Categorized | Arts & Entertainment

The Scene: “Guava Island” emphasizes the power of music

Art is a poignant expression of identity and culture that brings a sense of freedom from the wretchedness of the world. Music is one of the forms that holds a precious piece for all people. The sound, instruments, energy and connection we make with one another breed an atmosphere of unity that cannot be broken.  

“Guava Island” embodies these elements of art and the power of music. Donald Glover’s musical film was released on April 13 on Amazon Prime Video, co-starring pop star Rihanna. It is the story of Deni Maroon, played by Glover, who is a musician on Guava island who wants to throw a festival for its townspeople. Rihanna plays Kofi, a seamstress and an inspiration for Maroon’s music and his unrelenting desire to leave the island with her. 

The island is run by “Red,” who capitalizes off the island’s magical blue silkworms and changes the island from a paradise galore to an industrial machine. When news is heard about Maroon’s festival, Red tries to prevent it to not disrupt productivity in the factories and ultimately, his stronghold on the island. 

A battle of class, capitalism and the silence of expression takes hold on the island. Red’s army wears red and the working class wears blue,while Deni and Kofi wear red and blue as they live on the fringes of both classes. Deni is a singer who uses the radio to help bring encouragement even while the town feels trapped and exploited for their resources.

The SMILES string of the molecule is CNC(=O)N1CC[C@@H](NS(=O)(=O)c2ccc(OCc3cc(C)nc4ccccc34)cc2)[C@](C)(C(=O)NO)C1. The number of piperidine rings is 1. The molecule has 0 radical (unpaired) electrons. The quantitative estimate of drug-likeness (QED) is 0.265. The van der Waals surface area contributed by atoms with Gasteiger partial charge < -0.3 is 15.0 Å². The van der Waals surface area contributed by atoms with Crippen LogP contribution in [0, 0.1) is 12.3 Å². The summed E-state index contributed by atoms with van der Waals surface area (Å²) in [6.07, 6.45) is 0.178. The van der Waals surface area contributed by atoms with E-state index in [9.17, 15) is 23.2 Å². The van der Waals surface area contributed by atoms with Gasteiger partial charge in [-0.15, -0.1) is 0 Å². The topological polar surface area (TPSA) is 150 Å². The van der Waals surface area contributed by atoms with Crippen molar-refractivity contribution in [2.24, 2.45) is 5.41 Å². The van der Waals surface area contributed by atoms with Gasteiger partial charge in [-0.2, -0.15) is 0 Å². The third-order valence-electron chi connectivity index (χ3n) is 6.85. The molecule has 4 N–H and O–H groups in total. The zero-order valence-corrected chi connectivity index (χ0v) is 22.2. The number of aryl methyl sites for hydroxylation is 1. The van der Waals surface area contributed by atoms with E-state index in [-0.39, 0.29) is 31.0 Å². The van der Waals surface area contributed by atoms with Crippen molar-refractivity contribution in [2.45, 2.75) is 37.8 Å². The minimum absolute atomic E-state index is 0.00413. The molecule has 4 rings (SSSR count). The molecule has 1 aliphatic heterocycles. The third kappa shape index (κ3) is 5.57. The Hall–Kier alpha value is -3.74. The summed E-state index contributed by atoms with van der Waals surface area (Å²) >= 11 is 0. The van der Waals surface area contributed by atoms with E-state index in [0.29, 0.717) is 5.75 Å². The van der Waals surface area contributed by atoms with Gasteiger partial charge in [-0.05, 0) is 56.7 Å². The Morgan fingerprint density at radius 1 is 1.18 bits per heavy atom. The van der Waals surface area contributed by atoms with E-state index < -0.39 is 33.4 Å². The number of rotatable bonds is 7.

Deni’s last name, Maroon, is derived from the name given to runaway slaves in the Caribbean and Latin America who would also go back to their plantations to free their family members and friends — a symbolic explanation to Deni’s own reluctance to cancel his festival. The music he plays brings hope when the town does not see it in front of them. His music is a threat to Red’s power as it liberates the Guava people and creates their own sense of strength.  

While Deni wants to leave with Kofi, he still holds the island dear to his heart. He knows the festival is a double-edged sword because it will be the light that keeps the people moving forward, a time to forget about their problems for a moment and bask in the glory of their beautiful country, while also causing friction between the Guava people and Red as they grow agitated with their current conditions. 

Guava Island was a paradise of culture and love that was overtaken and exploited for its resources and simultaneously stripped of its identity. Deni is the hero, the martyr and the resurrection of a voice for people who had been silenced.  He uses his music to free the people of Guava Island from the chains of oppression and allows them to become agents of their own freedom and gatekeepers of their culture and land. 

Kamal Morgan, a Contributing Writer for the Voice, can be reached for comment at KMorgan20@wooster.edu.

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